For Immediate Release
Friday, March 23, 2012

Contact for Reporters:
Jennifer Dimas
970.491.1543
Jennifer.Dimas@ColoState.EDU



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CSU Researcher Leads International Team to Determine Future Water Availability from Tropical Forests

FORT COLLINS - A Colorado State University researcher is leading an international team of scientists in examining the likely effects of climate change on vulnerable and ecologically important cloud forests in the world’s tropical regions.

The project, led by Patrick Martin in CSU’s Department of Horticulture and Landscape Architecture, is expected to provide insights about future water availability in tropical environments that rely on high-elevation forests to provide essential “fog capture,” which transforms cloud cover into water supplies for plants, animals and people.

Loss of dense but delicate vegetation in the face of rising global temperatures, drought and violent weather patterns could greatly impact this vital forest function, Martin said.
“In many parts of the tropics, mountains are the main source of fresh water as a result of cloud-zone dynamics, including direct fog capture by vegetation. This water is critical for natural ecosystems, agriculture and drinking water,” said Martin, an assistant professor who teaches CSU ecology classes. “Cloud forests provide all sorts of benefits, including ensuring water quality and water yield, as a result of their distinctive vegetation, especially super-abundant moss cover.”

The project is funded with a $500,000 grant from the prestigious National Science Foundation, a sign of its status as leading-edge research marked by novel collaboration and an expectation that findings will contribute to fundamental scientific understandings. The project also is an example of innovative work in CSU’s College of Agricultural Sciences to better understand the role of water as a natural resource that is both critical and increasingly limited in many settings.

“The substantial investment of competitively awarded NSF funds in this project is a reflection of Dr. Martin’s expertise, leadership and vision,” said Stephen Wallner, head of the Department of Horticulture and Landscape Architecture. “While this aspect of Dr. Martin’s work is focused on tropical forests, the results will be relevant to many other ecosystems and landscapes, including high-elevation forests in Colorado. This work will also enrich his teaching as he shares new knowledge and interesting experiences with his students on campus.”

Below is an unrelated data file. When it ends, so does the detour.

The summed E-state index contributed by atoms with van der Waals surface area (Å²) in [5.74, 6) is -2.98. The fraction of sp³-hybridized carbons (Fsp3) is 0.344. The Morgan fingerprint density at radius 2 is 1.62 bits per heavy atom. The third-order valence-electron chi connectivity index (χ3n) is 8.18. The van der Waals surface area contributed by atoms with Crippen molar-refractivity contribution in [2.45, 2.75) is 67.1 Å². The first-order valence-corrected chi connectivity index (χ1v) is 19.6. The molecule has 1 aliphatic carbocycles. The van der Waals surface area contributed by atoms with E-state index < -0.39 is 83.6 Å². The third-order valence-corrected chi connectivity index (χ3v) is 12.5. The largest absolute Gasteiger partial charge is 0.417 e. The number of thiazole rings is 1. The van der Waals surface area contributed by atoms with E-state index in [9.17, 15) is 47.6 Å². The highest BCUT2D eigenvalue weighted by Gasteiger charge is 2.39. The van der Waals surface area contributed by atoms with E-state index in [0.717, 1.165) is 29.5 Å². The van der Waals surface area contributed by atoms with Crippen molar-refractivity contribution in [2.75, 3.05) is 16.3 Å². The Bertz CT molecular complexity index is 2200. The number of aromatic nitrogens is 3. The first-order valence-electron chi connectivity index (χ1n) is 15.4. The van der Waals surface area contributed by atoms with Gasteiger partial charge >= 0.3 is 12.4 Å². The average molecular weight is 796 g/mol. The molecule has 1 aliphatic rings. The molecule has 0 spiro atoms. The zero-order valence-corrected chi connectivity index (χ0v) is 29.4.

A key element of the project is Martin’s collaboration with other scientists. The approach is meant to draw together research findings about the ecology of tropical montane cloud forests from different disciplines, institutions, cultures and regions. The project will build an international research coordination network to dramatically increase ecological knowledge of these ecosystems, Martin said.

“We really need to get people together to standardize and synthesize all of our work so we truly understand what is happening in these high-elevation tropical cloud forests,” he said. An outgrowth of this collaboration, Martin added, will be improved instruction for university students and web-based education about tropical montane cloud forests delivered to the public.

A project steering committee is composed of researchers at Cornell University, Florida Institute of Technology, Instituto de Ecología-Veracruz, University of Alabama, University of Amsterdam, University Connecticut, University of Hawaii, University of New Hampshire, University of Pennsylvania and University of Texas-Austin.

The initial group of network participants includes more than 40 scientists representing 15 countries with expertise in biogeography, populations and communities, climatology, ecosystem sciences, evolutionary ecology, hydrology, paleoecology, physiology, remote sensing and soil science, Martin said.

The project builds upon Martin’s earlier ecological research, which in particular has studied the effects of catastrophic disturbances, such as natural fires and hurricanes, in the pristine cloud forests within the central mountain range of Hispaniola. Above this wilderness rises Pico Duarte, which, at more than 10,000 feet in elevation, is the highest peak in all the Caribbean islands. Martin has studied the ecology of epiphytic plants, or those that grow atop others. These include bromeliads, orchids and mosses that grow in luxuriant layers in the canopy of trees in the misty forest.

“Cloud forests are a unique and striking ecosystem found at high elevations on tropical mountains where persistent cloud cover forms almost every day,” Martin has written. “These ecosystems are not only beautiful, but play a critical role in biodiversity protection, water resources and human livelihoods. Yet they are among the world’s least known ecosystems and are likely to be exceptionally vulnerable to global change.”

Martin also studies how variability in moisture influences the dynamics of high-elevation Colorado forests, another example of research on the vital issue of water availability for natural ecosystems, agriculture and human consumption.
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